The Portuguese director Paulo Rocha, who died in 2012, created a memorable body of work, with aesthetic roots both in Italian neorealism and the French New Wave. It’s worth exploring in and of itself and with respect to its continuity with Portugal’s cinema as a whole. He’s different from greats like Manoel De Oliveira (with whom he worked as an assistant) and Pedro Costa, but he shares definite affinities with them.
Grasshopper Film released a newly restored version of his 1963 debut feature, “The Green Years,” last week, and this week unveils his 1966 second feature “Change of Life.” (Both restorations were overseen by Costa.)
While “Years” is a class-conscious, sometimes wistful tale of urban love, “Change” is set in a coastal Portuguese fishing village, where residents live harsh, hand-to-mouth existences. “The sea gets rougher, and the fish get scarcer,” an old hand in the film comments.
Returning to this unnamed place, the long-gone Adelino (Geraldo Del Rey), back from fighting and then working in Angola, is not entirely surprised to feel like a stranger in his own home.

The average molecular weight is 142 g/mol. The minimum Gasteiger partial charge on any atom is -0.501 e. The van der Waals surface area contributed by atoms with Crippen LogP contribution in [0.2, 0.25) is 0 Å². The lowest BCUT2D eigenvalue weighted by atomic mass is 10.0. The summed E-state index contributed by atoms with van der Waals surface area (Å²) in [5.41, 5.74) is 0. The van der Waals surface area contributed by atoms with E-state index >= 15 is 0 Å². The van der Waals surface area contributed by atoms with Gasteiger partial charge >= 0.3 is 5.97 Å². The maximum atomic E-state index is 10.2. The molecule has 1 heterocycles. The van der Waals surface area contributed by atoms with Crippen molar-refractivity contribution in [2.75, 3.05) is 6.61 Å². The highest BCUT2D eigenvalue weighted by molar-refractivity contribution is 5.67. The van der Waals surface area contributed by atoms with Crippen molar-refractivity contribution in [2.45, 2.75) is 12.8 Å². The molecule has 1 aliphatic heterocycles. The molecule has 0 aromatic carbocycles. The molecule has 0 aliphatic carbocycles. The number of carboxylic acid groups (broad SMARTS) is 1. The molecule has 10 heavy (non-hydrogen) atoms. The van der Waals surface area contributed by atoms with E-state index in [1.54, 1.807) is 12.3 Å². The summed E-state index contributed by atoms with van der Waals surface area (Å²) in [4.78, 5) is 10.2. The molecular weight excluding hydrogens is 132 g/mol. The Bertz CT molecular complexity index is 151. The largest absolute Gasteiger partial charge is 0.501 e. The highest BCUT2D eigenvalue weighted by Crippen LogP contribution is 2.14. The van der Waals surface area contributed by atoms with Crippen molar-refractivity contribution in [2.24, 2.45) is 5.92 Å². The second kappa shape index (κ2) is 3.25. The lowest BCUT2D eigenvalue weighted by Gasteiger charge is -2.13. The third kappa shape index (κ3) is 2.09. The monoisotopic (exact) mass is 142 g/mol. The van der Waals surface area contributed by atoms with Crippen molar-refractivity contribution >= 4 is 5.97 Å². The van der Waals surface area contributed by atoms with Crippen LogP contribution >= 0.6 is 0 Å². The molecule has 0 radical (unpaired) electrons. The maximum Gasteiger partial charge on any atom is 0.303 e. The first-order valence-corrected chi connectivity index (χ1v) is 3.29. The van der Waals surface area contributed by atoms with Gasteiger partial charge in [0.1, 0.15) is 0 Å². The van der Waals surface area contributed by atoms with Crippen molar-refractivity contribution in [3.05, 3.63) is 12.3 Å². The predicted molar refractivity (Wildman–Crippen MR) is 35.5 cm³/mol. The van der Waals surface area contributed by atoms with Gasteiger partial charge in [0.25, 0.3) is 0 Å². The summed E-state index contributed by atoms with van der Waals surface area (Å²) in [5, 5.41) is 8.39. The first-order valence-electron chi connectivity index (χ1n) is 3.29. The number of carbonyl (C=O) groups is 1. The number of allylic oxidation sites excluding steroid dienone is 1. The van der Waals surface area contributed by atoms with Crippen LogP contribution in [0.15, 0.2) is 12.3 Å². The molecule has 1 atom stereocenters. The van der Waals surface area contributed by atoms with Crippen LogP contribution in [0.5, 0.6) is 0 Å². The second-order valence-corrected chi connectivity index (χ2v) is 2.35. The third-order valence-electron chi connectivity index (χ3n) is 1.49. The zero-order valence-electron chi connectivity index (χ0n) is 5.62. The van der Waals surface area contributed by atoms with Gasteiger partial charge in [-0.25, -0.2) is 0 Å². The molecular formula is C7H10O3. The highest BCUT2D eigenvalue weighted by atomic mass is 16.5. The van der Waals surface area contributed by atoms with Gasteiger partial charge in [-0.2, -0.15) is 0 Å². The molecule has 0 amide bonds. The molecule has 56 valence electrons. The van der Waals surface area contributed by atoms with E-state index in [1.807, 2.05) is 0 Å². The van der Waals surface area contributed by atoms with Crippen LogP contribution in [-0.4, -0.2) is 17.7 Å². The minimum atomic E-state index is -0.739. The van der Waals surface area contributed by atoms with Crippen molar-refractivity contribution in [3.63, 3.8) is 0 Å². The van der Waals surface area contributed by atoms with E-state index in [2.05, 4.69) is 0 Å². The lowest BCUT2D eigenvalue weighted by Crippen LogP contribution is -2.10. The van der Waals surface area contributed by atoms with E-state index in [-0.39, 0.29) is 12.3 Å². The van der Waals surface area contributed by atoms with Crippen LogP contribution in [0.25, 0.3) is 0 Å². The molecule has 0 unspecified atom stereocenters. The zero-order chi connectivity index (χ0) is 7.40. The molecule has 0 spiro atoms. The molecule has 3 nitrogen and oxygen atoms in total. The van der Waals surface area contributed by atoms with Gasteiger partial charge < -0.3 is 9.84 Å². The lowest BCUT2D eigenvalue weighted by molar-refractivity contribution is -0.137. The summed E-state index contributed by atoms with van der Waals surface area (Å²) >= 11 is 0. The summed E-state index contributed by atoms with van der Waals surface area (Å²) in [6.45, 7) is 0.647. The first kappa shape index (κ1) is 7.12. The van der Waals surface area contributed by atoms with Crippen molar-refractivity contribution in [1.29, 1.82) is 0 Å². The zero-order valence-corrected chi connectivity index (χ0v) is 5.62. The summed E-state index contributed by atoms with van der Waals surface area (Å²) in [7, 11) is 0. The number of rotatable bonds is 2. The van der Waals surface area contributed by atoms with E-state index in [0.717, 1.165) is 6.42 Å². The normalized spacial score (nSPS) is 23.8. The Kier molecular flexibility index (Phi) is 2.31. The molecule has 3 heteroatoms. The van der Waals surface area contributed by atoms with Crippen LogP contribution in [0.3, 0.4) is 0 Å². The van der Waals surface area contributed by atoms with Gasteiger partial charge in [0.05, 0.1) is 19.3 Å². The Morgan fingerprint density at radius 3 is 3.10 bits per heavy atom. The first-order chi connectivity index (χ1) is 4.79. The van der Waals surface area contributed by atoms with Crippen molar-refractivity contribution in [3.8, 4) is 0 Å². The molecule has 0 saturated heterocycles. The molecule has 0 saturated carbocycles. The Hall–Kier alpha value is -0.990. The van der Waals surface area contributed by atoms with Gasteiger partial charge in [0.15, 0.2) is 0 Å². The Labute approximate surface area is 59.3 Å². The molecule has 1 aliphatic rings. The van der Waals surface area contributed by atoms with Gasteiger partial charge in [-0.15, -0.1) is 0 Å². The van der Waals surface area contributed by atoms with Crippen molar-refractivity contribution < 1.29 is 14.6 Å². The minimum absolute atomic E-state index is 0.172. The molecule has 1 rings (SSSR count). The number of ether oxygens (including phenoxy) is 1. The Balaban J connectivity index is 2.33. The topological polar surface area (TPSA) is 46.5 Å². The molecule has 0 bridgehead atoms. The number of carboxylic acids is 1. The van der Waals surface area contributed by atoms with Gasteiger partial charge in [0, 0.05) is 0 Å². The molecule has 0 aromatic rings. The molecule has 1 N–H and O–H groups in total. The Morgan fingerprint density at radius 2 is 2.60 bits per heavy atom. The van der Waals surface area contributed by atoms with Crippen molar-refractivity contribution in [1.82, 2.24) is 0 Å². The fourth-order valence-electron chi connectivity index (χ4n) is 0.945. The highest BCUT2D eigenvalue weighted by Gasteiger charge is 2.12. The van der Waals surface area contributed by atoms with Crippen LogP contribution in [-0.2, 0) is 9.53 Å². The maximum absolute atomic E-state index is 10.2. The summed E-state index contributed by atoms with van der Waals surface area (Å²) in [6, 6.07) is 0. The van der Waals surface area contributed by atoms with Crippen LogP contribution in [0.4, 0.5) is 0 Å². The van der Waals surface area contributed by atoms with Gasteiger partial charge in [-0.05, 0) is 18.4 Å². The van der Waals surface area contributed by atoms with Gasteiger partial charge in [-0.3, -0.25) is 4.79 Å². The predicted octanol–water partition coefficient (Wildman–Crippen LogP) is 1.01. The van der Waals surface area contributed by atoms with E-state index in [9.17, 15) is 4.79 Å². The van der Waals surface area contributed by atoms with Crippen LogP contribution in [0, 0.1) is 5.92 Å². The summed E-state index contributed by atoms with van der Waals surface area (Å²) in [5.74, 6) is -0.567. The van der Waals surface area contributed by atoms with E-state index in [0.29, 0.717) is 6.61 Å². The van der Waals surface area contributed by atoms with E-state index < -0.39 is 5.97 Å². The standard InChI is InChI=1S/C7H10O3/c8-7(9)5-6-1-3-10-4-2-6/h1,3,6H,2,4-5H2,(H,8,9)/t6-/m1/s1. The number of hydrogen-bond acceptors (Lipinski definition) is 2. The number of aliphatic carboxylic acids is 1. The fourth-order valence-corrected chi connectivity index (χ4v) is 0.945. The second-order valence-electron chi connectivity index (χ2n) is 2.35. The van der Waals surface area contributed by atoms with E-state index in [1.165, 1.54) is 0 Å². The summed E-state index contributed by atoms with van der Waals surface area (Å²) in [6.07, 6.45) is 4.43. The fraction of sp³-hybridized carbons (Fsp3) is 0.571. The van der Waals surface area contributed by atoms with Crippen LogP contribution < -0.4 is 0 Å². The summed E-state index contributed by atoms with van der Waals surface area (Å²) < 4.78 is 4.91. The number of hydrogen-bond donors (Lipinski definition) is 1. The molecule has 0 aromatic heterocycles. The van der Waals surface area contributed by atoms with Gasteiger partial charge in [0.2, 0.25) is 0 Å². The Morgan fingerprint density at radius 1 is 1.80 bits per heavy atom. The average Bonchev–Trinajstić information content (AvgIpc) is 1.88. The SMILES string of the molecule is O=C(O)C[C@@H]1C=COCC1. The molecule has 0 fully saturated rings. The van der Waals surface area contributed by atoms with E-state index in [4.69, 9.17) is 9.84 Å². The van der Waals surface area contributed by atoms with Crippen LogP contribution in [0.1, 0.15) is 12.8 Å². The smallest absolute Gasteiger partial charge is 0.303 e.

His former lover is married to his brother. A back ailment makes going out on the boats almost impossible. He’s got to get out of this place and so, too, as it happens, does Albertina (Isabel Ruth), a beautiful and defiant young woman he encounters while she’s taking relics from a church.
The fishing milieu recalls Luchino Visconti’s epic 1948 documentary, “La Terra Trema,” about Sicilian tuna fishers. Rocha’s film is a smaller scale work of sharp observation and empathy. Shot in often startling black and white by Manuel Carlos De La Silva and Elso Roque, its cinematic beauty is deeply intertwined with the film’s humane vision.